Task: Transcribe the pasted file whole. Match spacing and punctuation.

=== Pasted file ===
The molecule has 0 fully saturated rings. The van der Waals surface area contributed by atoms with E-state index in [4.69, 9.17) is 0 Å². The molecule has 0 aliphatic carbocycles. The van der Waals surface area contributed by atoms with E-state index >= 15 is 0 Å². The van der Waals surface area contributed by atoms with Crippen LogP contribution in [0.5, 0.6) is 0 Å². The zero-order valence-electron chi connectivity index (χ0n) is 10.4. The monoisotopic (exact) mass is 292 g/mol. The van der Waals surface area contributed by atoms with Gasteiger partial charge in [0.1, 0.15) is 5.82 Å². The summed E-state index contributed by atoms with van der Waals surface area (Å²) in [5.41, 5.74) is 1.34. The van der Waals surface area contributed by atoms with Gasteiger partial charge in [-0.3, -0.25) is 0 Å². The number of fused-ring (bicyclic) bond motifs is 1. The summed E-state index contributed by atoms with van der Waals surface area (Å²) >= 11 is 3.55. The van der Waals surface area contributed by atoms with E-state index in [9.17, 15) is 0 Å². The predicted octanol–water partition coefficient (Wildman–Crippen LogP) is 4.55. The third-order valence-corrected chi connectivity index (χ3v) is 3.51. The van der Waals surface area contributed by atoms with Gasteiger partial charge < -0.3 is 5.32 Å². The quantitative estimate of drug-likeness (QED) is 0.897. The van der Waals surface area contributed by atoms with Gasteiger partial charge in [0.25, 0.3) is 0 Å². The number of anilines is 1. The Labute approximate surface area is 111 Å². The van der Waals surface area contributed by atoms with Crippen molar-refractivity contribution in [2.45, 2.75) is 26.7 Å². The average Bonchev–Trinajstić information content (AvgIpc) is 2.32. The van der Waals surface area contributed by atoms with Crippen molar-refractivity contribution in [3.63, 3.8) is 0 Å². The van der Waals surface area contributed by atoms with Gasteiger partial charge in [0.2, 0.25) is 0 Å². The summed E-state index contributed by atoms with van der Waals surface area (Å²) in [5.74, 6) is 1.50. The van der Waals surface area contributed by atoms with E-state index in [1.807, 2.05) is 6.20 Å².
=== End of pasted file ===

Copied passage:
The molecule has 0 fully saturated rings. The van der Waals surface area contributed by atoms with E-state index in [4.69, 9.17) is 0 Å². The molecule has 0 aliphatic carbocycles. The van der Waals surface area contributed by atoms with E-state index >= 15 is 0 Å². The van der Waals surface area contributed by atoms with Crippen LogP contribution in [0.5, 0.6) is 0 Å². The zero-order valence-electron chi connectivity index (χ0n) is 10.4. The monoisotopic (exact) mass is 292 g/mol. The van der Waals surface area contributed by atoms with Gasteiger partial charge in [0.1, 0.15) is 5.82 Å². The summed E-state index contributed by atoms with van der Waals surface area (Å²) in [5.41, 5.74) is 1.34. The van der Waals surface area contributed by atoms with Gasteiger partial charge in [-0.3, -0.25) is 0 Å². The number of fused-ring (bicyclic) bond motifs is 1. The summed E-state index contributed by atoms with van der Waals surface area (Å²) >= 11 is 3.55. The van der Waals surface area contributed by atoms with E-state index in [9.17, 15) is 0 Å². The predicted octanol–water partition coefficient (Wildman–Crippen LogP) is 4.55. The third-order valence-corrected chi connectivity index (χ3v) is 3.51. The van der Waals surface area contributed by atoms with Gasteiger partial charge < -0.3 is 5.32 Å². The quantitative estimate of drug-likeness (QED) is 0.897. The van der Waals surface area contributed by atoms with Gasteiger partial charge in [0.25, 0.3) is 0 Å². The number of anilines is 1. The Labute approximate surface area is 111 Å². The van der Waals surface area contributed by atoms with Crippen molar-refractivity contribution in [2.45, 2.75) is 26.7 Å². The average Bonchev–Trinajstić information content (AvgIpc) is 2.32. The van der Waals surface area contributed by atoms with Crippen molar-refractivity contribution in [3.63, 3.8) is 0 Å². The van der Waals surface area contributed by atoms with Gasteiger partial charge in [0.2, 0.25) is 0 Å². The summed E-state index contributed by atoms with van der Waals surface area (Å²) in [5.74, 6) is 1.50. The van der Waals surface area contributed by atoms with E-state index in [1.807, 2.05) is 6.20 Å².